4. …to move a bonehead to wax philosophical: In the mid 1970’s I made a college spring-break solo road trip to Colorado. This was my first ski trip to the west, which is an awesome revelation for any young mid-Atlantic bred skier. I slept in my 1969 VW Bug some nights. I don’t think I paid more than $15 for a motel room. One of my first stops was Vail. Halfway up the mountain my chairlift crested a ridge and before me lay Mid-Vail, a large, open bowl area. There was a lodge there surrounded by outdoor grills and 15,000 people partying in the March sunshine at 9,500 feet. I was about 21 and I said to myself “wow, this is the big-time!” However, later I had a real epiphany about life from that solo experience and it has much relevance to the me-generation of which I am a part. I can sum the thought up with a line from Mark Twain, “to get the full value of a joy, you must have somebody to divide it with.”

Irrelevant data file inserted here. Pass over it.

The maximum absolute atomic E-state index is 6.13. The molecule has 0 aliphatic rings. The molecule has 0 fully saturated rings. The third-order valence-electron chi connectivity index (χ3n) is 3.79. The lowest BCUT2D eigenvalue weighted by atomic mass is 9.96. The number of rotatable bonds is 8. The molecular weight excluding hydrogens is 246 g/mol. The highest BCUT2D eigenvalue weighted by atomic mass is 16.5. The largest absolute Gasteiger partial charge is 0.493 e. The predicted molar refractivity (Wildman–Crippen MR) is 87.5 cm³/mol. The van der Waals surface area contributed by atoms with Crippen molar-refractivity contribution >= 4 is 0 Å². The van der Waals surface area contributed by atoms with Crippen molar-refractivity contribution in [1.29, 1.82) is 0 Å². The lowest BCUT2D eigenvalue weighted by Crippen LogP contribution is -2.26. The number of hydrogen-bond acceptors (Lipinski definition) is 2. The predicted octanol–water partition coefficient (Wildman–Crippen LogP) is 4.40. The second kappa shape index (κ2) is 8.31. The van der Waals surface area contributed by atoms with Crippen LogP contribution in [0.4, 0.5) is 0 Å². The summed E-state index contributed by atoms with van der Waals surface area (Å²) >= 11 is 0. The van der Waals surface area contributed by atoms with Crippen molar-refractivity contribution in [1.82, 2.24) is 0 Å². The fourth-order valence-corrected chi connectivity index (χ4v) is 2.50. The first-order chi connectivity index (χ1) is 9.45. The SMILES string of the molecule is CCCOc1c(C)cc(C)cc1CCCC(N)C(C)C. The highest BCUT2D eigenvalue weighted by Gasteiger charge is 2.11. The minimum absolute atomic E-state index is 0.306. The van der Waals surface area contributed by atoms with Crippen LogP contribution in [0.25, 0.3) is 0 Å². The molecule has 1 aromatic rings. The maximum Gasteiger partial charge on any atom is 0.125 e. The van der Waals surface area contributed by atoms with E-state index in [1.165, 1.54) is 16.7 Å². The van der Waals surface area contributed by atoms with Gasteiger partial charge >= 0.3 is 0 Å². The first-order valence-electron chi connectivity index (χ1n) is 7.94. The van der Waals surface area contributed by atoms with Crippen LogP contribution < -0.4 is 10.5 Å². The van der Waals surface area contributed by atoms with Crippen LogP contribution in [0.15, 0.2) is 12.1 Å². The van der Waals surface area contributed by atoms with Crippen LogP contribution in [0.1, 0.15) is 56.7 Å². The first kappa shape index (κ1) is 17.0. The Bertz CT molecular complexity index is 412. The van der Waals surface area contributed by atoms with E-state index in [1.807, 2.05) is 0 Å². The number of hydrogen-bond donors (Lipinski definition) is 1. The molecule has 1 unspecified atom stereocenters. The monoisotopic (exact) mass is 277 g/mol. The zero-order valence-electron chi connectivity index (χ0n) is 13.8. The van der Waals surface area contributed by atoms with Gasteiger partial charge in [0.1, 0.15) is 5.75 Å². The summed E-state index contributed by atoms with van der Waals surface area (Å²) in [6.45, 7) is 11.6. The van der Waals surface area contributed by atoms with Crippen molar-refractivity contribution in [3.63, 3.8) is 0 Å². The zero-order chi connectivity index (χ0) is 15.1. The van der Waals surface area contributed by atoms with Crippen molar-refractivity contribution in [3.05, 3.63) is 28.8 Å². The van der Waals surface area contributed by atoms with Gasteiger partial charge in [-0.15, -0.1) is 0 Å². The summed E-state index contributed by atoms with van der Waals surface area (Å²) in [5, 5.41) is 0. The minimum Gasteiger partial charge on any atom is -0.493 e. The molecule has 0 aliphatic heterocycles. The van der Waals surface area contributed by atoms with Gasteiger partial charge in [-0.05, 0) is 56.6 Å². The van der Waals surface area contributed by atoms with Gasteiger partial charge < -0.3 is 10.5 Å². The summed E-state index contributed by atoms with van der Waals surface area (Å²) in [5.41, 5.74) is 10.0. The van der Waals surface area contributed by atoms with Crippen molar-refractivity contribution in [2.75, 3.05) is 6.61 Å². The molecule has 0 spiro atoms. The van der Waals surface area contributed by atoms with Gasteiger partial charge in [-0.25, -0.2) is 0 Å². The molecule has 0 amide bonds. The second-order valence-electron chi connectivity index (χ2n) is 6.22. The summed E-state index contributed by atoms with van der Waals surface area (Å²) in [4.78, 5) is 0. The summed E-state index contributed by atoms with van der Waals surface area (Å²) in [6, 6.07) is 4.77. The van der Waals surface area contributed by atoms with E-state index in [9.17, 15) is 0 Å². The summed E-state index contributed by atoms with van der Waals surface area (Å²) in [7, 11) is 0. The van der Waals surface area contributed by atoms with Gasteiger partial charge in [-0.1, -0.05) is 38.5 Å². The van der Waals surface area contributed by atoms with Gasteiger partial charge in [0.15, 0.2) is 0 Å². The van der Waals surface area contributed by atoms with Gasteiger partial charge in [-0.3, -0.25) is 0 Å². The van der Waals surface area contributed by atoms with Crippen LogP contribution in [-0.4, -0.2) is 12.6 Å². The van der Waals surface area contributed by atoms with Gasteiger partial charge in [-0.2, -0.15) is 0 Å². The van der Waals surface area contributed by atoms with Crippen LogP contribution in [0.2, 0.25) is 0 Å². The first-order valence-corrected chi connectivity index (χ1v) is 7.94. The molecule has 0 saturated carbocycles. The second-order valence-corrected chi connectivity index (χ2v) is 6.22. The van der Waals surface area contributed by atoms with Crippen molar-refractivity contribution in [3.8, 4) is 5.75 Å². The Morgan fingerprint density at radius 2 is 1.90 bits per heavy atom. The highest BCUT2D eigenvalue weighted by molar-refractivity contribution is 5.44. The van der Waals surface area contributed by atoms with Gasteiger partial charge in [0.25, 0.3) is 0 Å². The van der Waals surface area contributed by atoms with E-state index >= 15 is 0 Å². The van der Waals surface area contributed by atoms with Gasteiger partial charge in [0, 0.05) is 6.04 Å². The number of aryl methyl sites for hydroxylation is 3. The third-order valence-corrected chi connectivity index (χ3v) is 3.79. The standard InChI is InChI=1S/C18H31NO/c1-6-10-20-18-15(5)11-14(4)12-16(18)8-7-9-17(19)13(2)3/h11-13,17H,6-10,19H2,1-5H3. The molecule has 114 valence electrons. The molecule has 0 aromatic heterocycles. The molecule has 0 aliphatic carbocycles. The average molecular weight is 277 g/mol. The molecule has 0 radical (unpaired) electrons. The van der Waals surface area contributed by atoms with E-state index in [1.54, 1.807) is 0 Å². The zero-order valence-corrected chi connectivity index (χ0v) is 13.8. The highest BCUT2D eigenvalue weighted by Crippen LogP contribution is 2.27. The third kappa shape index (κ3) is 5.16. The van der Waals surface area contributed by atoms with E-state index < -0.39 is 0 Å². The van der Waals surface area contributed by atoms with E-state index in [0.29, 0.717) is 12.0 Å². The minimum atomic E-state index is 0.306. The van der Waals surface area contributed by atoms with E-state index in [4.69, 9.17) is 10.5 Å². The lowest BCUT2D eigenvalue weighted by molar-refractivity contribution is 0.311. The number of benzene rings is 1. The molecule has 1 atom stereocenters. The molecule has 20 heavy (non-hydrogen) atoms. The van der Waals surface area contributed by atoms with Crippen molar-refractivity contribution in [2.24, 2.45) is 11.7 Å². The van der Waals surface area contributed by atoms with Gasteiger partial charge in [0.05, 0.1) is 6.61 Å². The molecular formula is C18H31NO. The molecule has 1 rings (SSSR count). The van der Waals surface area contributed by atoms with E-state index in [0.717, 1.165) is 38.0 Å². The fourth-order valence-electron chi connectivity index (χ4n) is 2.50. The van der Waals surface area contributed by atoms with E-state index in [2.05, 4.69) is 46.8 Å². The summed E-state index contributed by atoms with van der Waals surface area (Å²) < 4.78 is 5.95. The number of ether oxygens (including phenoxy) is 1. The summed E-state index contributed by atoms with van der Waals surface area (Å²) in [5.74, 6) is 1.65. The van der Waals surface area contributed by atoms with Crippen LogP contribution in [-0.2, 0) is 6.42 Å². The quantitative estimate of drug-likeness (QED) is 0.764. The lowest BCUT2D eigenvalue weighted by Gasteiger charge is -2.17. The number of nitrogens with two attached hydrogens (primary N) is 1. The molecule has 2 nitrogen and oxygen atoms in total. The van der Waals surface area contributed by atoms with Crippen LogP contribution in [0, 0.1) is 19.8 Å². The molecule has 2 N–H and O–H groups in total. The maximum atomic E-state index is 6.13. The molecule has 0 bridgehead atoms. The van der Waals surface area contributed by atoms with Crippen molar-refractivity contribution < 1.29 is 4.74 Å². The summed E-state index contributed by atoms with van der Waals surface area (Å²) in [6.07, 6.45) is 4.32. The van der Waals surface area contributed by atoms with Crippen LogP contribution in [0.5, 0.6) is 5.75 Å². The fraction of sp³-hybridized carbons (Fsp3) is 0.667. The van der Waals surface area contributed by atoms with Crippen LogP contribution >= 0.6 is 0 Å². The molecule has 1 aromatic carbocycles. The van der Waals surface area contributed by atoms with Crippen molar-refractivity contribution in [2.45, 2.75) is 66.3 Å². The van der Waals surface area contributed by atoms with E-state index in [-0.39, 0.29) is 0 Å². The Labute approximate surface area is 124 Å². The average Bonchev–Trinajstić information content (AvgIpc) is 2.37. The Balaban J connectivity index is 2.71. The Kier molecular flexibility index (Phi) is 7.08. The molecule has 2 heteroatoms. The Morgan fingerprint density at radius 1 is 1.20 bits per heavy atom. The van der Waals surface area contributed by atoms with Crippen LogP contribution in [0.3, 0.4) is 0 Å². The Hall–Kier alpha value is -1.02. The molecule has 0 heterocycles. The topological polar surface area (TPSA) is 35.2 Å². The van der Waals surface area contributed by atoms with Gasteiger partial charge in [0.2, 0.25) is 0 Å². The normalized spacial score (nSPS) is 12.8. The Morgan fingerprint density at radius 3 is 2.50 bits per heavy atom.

3. …for the thrill of romance: I still too frequently abandon all else for the goddess of snow, but since 1980, a good bit of my skiing has been a shared activity with my bride. One of our earliest “dates” was a night ski trip to Ski Liberty. The highlight of the evening was a wonderful ride home together in the backseat of a friend’s car. Over the years my wife and I have hot-tubbed at Killington, discoed at Snowshoe and even taken a horse-drawn sleigh ride under the starry skies of Aspen.